Exclusive Interview: 'Survivor: Tocantins' Castoff Jerry Sims
Exclusive Interview: 'Survivor: Tocantins' Castoff Jerry Sims
If you’ve been following our Survivor coverage here at BuddyTV you may have noticed that Oscar Dahl began releasing his weekly Power Rankings last week, identifying Jerry as the man to beat on the Timbera tribe. I agreed, pointing out an odd moment from Episode 2 that felt like symbolic foreshadowing of a Jerry win. Apparently we know nothing.

Last night in the third episode of Survivor: Tocantins, “Mama Said There Would Be Days Like This,” Jerry Sims, the 49 year old Army Sergeant from Rock Hill, South Carolina, got the mercy boot. Jerry may have liked the beans but they didn’t like him. He was in obvious pain throughout the episode, explaining at one point that he felt like two boxers were having a fight inside his stomach. I think Timbera blew it. Sure, Jerry looked like he could barely stand for parts of the episode but he combined physical strength, practical experience and emotional stability. That tribe needs all of the calming influences they can get. Earlier today Jerry told me who was in the original Timbera alliance, who mistakenly believed they were in it and when it was formed. He explains why he liked Coach, talks about his work at the nuclear power plant and dishes on what the tribe knew about his own military background, Brendan’s fortune and Taj’s famous husband. Listen to the interview in its entirety or read our transcript below.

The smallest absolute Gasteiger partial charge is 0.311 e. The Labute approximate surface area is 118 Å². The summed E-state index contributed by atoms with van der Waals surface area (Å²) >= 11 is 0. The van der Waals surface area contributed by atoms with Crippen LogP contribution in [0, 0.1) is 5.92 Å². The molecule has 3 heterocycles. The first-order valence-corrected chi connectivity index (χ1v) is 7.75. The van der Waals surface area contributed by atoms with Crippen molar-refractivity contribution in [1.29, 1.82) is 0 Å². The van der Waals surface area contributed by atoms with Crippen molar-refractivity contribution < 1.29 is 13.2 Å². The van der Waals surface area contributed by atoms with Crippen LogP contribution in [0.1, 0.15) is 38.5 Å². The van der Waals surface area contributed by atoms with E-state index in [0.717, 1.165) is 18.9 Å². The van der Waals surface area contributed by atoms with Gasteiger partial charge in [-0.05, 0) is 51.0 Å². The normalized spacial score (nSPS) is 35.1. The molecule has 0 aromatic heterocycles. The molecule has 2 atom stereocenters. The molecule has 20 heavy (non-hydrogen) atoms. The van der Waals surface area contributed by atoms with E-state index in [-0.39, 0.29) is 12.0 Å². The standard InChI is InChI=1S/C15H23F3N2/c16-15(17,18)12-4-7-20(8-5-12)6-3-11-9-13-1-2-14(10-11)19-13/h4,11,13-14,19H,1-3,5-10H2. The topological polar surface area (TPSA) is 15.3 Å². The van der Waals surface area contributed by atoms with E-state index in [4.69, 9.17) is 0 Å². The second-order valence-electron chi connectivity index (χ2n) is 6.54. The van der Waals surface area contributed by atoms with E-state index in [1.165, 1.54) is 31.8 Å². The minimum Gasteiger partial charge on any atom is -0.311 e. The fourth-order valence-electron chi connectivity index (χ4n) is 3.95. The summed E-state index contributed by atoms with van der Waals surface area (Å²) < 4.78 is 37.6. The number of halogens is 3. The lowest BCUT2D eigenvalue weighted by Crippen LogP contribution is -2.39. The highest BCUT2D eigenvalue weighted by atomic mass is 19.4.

This is Henry Jenkins with BuddyTV. I’m here with Jerry Sims. Jerry, Jerry, man. I thought you were the favorite to win the game and you got voted out third. What happened?